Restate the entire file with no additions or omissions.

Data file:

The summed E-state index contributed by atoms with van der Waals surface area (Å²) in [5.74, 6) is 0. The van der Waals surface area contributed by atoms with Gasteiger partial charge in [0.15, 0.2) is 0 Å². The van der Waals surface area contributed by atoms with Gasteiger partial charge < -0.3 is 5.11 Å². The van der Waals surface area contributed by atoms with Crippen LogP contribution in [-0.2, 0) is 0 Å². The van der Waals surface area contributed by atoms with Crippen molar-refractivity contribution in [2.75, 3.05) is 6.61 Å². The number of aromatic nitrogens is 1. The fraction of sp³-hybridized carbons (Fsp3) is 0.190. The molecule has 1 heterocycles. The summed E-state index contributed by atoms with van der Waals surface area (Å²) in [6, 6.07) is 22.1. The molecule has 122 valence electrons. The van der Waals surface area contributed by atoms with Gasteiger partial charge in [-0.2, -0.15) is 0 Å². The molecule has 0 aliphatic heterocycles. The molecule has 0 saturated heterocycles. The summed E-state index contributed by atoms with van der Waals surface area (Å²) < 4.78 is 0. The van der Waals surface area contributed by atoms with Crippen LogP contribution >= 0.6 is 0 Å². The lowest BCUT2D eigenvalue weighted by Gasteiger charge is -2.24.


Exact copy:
The summed E-state index contributed by atoms with van der Waals surface area (Å²) in [5.74, 6) is 0. The van der Waals surface area contributed by atoms with Gasteiger partial charge in [0.15, 0.2) is 0 Å². The van der Waals surface area contributed by atoms with Gasteiger partial charge < -0.3 is 5.11 Å². The van der Waals surface area contributed by atoms with Crippen LogP contribution in [-0.2, 0) is 0 Å². The van der Waals surface area contributed by atoms with Crippen molar-refractivity contribution in [2.75, 3.05) is 6.61 Å². The number of aromatic nitrogens is 1. The fraction of sp³-hybridized carbons (Fsp3) is 0.190. The molecule has 1 heterocycles. The summed E-state index contributed by atoms with van der Waals surface area (Å²) in [6, 6.07) is 22.1. The molecule has 122 valence electrons. The van der Waals surface area contributed by atoms with Gasteiger partial charge in [-0.2, -0.15) is 0 Å². The molecule has 0 aliphatic heterocycles. The molecule has 0 saturated heterocycles. The summed E-state index contributed by atoms with van der Waals surface area (Å²) < 4.78 is 0. The van der Waals surface area contributed by atoms with Crippen LogP contribution >= 0.6 is 0 Å². The lowest BCUT2D eigenvalue weighted by Gasteiger charge is -2.24.